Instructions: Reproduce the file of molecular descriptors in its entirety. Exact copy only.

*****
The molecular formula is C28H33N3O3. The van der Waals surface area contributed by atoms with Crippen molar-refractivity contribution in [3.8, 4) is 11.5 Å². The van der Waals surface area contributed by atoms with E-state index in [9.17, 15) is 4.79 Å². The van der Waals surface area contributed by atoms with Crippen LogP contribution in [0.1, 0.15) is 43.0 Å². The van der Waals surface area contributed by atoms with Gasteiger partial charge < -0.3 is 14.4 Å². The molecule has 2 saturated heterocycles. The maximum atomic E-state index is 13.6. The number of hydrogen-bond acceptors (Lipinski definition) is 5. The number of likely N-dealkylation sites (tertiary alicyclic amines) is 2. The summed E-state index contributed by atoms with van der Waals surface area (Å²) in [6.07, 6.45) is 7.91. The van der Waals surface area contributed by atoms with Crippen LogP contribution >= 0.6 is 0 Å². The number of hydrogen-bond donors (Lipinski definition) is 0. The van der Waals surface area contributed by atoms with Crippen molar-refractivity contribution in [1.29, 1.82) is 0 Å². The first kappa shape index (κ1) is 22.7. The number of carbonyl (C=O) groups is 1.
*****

The molecular formula is C28H33N3O3. The van der Waals surface area contributed by atoms with Crippen molar-refractivity contribution in [3.8, 4) is 11.5 Å². The van der Waals surface area contributed by atoms with E-state index in [9.17, 15) is 4.79 Å². The van der Waals surface area contributed by atoms with Crippen LogP contribution in [0.1, 0.15) is 43.0 Å². The van der Waals surface area contributed by atoms with Gasteiger partial charge < -0.3 is 14.4 Å². The molecule has 2 saturated heterocycles. The maximum atomic E-state index is 13.6. The number of hydrogen-bond acceptors (Lipinski definition) is 5. The number of likely N-dealkylation sites (tertiary alicyclic amines) is 2. The summed E-state index contributed by atoms with van der Waals surface area (Å²) in [6.07, 6.45) is 7.91. The van der Waals surface area contributed by atoms with Crippen LogP contribution >= 0.6 is 0 Å². The number of hydrogen-bond donors (Lipinski definition) is 0. The van der Waals surface area contributed by atoms with Crippen molar-refractivity contribution in [1.29, 1.82) is 0 Å². The first kappa shape index (κ1) is 22.7. The number of carbonyl (C=O) groups is 1.